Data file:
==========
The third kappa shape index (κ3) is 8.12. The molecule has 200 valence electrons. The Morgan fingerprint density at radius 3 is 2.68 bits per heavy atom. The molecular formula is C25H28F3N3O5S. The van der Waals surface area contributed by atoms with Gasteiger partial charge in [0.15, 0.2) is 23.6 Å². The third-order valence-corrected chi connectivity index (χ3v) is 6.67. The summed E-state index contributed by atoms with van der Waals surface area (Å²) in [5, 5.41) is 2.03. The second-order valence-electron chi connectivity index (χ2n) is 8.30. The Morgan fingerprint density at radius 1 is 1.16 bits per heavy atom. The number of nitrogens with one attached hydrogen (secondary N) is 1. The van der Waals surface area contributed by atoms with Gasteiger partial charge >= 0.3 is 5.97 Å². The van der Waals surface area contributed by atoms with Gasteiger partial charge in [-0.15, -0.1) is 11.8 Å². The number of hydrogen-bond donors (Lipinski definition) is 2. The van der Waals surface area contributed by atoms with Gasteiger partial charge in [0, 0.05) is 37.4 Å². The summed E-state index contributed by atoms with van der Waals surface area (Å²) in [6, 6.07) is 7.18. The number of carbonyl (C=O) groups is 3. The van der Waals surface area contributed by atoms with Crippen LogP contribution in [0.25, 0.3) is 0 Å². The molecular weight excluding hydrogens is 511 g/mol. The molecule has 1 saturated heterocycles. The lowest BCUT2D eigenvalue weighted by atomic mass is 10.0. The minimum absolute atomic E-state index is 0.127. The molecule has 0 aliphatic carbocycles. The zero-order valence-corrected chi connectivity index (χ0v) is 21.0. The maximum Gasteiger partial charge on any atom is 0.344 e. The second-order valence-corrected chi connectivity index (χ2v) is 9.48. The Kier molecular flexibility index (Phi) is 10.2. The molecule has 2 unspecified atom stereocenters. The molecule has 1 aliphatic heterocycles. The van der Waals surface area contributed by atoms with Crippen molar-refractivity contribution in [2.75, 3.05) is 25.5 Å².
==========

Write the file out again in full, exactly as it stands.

The third kappa shape index (κ3) is 8.12. The molecule has 200 valence electrons. The Morgan fingerprint density at radius 3 is 2.68 bits per heavy atom. The molecular formula is C25H28F3N3O5S. The van der Waals surface area contributed by atoms with Gasteiger partial charge in [0.15, 0.2) is 23.6 Å². The third-order valence-corrected chi connectivity index (χ3v) is 6.67. The summed E-state index contributed by atoms with van der Waals surface area (Å²) in [5, 5.41) is 2.03. The second-order valence-electron chi connectivity index (χ2n) is 8.30. The Morgan fingerprint density at radius 1 is 1.16 bits per heavy atom. The number of nitrogens with one attached hydrogen (secondary N) is 1. The van der Waals surface area contributed by atoms with Gasteiger partial charge >= 0.3 is 5.97 Å². The van der Waals surface area contributed by atoms with Gasteiger partial charge in [-0.15, -0.1) is 11.8 Å². The number of hydrogen-bond donors (Lipinski definition) is 2. The van der Waals surface area contributed by atoms with Gasteiger partial charge in [0, 0.05) is 37.4 Å². The summed E-state index contributed by atoms with van der Waals surface area (Å²) in [6, 6.07) is 7.18. The number of carbonyl (C=O) groups is 3. The van der Waals surface area contributed by atoms with Crippen LogP contribution in [0.25, 0.3) is 0 Å². The molecular weight excluding hydrogens is 511 g/mol. The molecule has 1 saturated heterocycles. The lowest BCUT2D eigenvalue weighted by atomic mass is 10.0. The minimum absolute atomic E-state index is 0.127. The molecule has 0 aliphatic carbocycles. The zero-order valence-corrected chi connectivity index (χ0v) is 21.0. The maximum Gasteiger partial charge on any atom is 0.344 e. The second-order valence-corrected chi connectivity index (χ2v) is 9.48. The Kier molecular flexibility index (Phi) is 10.2. The molecule has 2 unspecified atom stereocenters. The molecule has 1 aliphatic heterocycles. The van der Waals surface area contributed by atoms with Crippen molar-refractivity contribution in [2.75, 3.05) is 25.5 Å².